Sometimes I'll recommend a children's book to an adult and she or he will read it and then say, "That's so simple. I could write that in five minutes." And then I say, "Go ahead," which elicits a smile or a frown or agony, or all three, after an honest attempt. Why is this the case? Because as writers, readers and humans, we are all guilty of the same cardinal sin: mistaking simplicity with ease. Do not mistake simplicity with ease, my friends! In this workshop we will discuss successful children's books, from classics to contemporary masterpieces, and what makes them so great. We'll also look at writing samples and, as a group, workshop them to make them better. As a current author and former children's book editor at Hyperion Books, I will also speak to the truths and myths of children's publishing and how to get your manuscript in front of someone who can turn it into a published book. You know, one of those simple ones...
Christopher Castellani—Objective Correlative (Fri 9:00-11:45 a.m.)
One of the most difficult challenges every fiction writer faces is how to evoke strong emotion in the reader without melodrama, sentimentality or obvious manipulation. In this class, we will start with T. S. Eliot's oft-quoted definition of "objective correlative," discuss its limitations as a general rule, and explore the various ways it can be useful to the fiction writer. We will then look at excerpts from one contemporary novel (Peter Cameron's Coral Glynn) and one "classic" (Richard Yates's Revolutionary Road) and discuss ways the objective correlative can evoke/contain emotion, transition to backstory, and develop theme.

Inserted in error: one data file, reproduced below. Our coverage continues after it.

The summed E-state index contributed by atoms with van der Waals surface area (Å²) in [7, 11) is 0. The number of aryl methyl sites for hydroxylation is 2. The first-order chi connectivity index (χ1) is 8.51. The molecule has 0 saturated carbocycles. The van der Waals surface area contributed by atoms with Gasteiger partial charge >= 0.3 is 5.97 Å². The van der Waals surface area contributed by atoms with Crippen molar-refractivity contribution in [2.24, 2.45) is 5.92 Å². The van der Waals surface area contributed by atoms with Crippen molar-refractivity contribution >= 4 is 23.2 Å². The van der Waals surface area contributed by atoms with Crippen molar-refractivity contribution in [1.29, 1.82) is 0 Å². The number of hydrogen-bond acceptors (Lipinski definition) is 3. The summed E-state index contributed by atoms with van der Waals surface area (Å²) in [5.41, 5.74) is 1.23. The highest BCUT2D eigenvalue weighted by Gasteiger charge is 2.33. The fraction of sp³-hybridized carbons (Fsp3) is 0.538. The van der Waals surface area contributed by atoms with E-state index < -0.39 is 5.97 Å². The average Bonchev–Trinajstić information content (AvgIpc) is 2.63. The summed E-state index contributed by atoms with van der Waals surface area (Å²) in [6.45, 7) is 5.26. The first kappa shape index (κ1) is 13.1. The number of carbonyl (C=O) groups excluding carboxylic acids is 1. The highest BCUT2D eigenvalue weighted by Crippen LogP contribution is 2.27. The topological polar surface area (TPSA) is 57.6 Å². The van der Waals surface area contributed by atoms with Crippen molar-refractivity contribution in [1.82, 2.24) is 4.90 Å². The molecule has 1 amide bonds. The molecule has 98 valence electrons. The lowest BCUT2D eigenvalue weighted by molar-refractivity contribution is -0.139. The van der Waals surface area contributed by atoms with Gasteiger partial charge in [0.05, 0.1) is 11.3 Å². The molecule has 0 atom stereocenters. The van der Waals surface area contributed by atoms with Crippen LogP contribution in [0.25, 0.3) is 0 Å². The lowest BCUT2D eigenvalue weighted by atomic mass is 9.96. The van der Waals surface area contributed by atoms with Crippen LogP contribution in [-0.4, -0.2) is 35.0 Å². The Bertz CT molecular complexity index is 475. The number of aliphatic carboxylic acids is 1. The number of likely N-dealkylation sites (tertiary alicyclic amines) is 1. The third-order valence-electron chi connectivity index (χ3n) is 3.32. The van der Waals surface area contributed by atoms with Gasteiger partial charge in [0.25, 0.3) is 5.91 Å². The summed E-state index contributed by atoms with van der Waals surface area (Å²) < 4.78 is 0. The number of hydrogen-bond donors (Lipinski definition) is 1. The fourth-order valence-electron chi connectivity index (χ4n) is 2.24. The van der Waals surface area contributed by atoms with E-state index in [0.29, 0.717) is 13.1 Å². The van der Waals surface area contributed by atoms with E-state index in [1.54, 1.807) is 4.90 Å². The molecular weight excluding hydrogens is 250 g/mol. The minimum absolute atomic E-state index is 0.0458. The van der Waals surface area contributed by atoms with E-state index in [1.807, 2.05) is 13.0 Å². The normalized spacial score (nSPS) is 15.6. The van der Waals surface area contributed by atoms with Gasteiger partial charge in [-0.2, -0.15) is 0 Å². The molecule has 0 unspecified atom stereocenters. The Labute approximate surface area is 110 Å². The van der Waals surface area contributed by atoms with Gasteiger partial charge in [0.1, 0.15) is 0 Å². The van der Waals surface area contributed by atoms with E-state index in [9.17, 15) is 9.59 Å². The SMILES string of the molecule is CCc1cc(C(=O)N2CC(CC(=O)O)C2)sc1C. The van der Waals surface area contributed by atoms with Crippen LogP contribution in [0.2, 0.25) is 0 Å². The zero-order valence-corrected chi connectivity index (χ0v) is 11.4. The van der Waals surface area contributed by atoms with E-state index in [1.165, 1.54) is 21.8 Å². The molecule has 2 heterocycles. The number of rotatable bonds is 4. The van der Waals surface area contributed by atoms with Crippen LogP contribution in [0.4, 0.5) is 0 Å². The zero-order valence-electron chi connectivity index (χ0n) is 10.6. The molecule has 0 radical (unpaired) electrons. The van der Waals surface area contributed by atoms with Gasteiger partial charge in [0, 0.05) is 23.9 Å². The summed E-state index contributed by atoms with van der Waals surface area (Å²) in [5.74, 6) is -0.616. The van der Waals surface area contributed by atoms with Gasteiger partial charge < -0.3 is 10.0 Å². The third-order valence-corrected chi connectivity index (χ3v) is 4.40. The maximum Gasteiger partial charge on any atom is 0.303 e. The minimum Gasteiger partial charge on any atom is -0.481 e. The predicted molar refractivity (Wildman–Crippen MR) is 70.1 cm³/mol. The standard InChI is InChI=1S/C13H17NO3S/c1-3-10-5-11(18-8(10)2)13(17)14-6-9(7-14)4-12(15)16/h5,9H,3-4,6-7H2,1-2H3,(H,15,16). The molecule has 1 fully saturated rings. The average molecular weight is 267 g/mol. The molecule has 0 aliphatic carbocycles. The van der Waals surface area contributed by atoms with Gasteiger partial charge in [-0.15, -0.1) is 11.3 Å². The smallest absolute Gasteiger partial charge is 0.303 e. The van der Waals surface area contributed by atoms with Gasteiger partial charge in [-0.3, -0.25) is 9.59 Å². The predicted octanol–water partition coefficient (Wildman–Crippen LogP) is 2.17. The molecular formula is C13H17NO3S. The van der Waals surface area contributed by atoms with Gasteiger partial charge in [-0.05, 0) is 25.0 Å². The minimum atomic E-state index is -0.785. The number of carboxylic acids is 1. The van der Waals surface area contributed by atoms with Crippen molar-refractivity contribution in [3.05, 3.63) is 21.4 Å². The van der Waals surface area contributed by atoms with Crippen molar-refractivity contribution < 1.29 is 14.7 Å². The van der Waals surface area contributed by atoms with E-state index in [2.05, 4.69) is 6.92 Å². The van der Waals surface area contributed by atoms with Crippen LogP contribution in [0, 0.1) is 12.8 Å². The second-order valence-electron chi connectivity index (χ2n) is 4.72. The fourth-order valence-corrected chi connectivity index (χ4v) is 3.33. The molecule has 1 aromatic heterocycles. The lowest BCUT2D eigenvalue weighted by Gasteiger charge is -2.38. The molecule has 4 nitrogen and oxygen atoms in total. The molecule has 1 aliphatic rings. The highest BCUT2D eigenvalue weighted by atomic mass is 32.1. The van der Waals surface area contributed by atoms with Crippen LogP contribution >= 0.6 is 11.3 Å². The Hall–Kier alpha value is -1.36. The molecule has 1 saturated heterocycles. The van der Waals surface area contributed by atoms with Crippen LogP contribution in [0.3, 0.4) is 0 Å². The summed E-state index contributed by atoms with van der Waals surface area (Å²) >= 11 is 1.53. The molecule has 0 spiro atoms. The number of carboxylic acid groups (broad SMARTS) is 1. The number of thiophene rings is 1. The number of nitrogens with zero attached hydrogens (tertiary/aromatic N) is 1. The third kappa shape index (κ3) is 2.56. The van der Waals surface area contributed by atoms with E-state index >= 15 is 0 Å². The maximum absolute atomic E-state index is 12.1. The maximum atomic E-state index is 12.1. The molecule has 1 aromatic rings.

Brock Clarke—Lifting Hearts (Sat 9:00-11:45 a.m.)
Even the greatest fiction writers sometimes have trouble reaching their readers. The fiction writer Flannery O'Connor admitted as much in her essay "Some Aspects of the Grotesque in Southern Fiction": "I once received a letter from an old lady in California who informed me that when the tired reader comes home at night, he wishes to read something that will lift up his heart. And it seems her heart had not been lifted up by anything of mine she had read. I think that if her heart had been in the right place, it would have been lifted up.'' This is a most wanted writerly medical procedure: to be able to move someone else's heart to the place where you can then lift it up. In this workshop, we will read work by Flannery O'Connor, Joy Williams, Grace Paley, Donald Barthelme, John Cheever, and Padgett Powell, among others, and we'll also do exercises and some workshopping, with an eye toward perfecting exactly this kind of surgery. We will also talk about how to get your work out in the world, into the hands of agents, editors, and readers.